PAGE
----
Globally, human rights remain under assault, whether by populist movements desperate to gain power or authoritarian governments eager to maintain it. Technology has opened up new frontiers for curbing people’s ability to express and share dissenting ideas. And broad assaults are underway on institutions like the International Criminal Court, which was established not only to offer recourse for the victims of rights violations, but to establish an international human rights benchmark. Instead, it is being replaced by a dangerous intolerance.
Around the world, populist authoritarians have built their movements by demonising minorities. In Brazil, for instance, newly elected President Jair Bolsonaro revelled in his provocations calling into question women’s rights as well as those of the LGBT and indigenous communities. With their verbal assaults, these leaders and the movements that follow them are inspiring people to commit acts of physical violence. In just a matter of months, Jews have been targeted in Pittsburgh, Muslims in New Zealand and Christians in Sri Lanka.
At the same time, the populist rise has invigorated civil society efforts to protect historically marginalised communities, including members of the LGBT community, religious minorities and indigenous groups.
Scholars have covered human rights issues in detail and continues to examine key questions about new developments. Where are efforts underway to protect human rights, and what additional steps might be taken? What role can technology play in preserving human rights, and how can it be circumscribed by authoritarian regimes? And what are the other emerging fault lines?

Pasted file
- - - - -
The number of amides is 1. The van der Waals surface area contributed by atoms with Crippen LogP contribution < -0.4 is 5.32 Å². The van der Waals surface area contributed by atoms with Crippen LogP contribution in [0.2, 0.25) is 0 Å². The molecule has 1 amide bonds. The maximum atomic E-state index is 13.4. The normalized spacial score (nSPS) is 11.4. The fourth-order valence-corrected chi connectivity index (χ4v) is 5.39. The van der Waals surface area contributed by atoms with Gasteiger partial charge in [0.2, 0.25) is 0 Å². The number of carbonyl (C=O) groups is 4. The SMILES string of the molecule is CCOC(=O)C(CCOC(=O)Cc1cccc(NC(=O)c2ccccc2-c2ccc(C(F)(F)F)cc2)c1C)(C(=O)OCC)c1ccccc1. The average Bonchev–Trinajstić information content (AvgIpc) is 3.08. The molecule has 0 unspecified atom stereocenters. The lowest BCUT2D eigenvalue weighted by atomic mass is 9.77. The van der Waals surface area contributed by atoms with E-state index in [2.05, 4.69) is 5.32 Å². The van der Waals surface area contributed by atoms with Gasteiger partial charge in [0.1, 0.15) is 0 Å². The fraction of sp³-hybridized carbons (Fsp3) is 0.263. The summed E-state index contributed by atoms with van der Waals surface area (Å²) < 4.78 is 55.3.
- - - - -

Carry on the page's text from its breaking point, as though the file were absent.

At their peak, the protests that rocked Moscow this summer, demanding fair city council elections, crackled with urgent energy. For the young activists who took part, they were only the beginning. More opportunities to protest are coming into view for the generation that has grown up under Vladimir Putin.
Women’s right and gender equality
While women’s rights have made great strides worldwide in terms of legal protections, in practice women continue to face challenges ranging from violence and wage discrimination to unfair family law and social customs. Despite some recent successes, like the lifting of Saudi Arabia’s driving ban, gender equality around the world remains far from reality.
While women’s rights have made strides worldwide in terms of legal protections, in practice women continue to face challenges ranging from violence and wage discrimination to unfair family law and social customs.
Despite the gradual introduction of protections for members of the LGBT community in some countries, they remain under threat in much of the world. Meanwhile, the rise of populist movements in Europe and elsewhere has called into question previous gains made by LGBT activists.
Recent attacks in the United States, New Zealand and Sri Lanka point to a worrying rise of violent intolerance for religious minorities. But even where violence remains the exception to the rule, protections for religious minorities around the world are often more de jure than de facto.
While indigenous communities are under assault around the world, disputes over resource extraction have emerged as a critical fault line, particularly in Latin America. Elsewhere, political and economic marginalisation continue to pose difficult challenges. (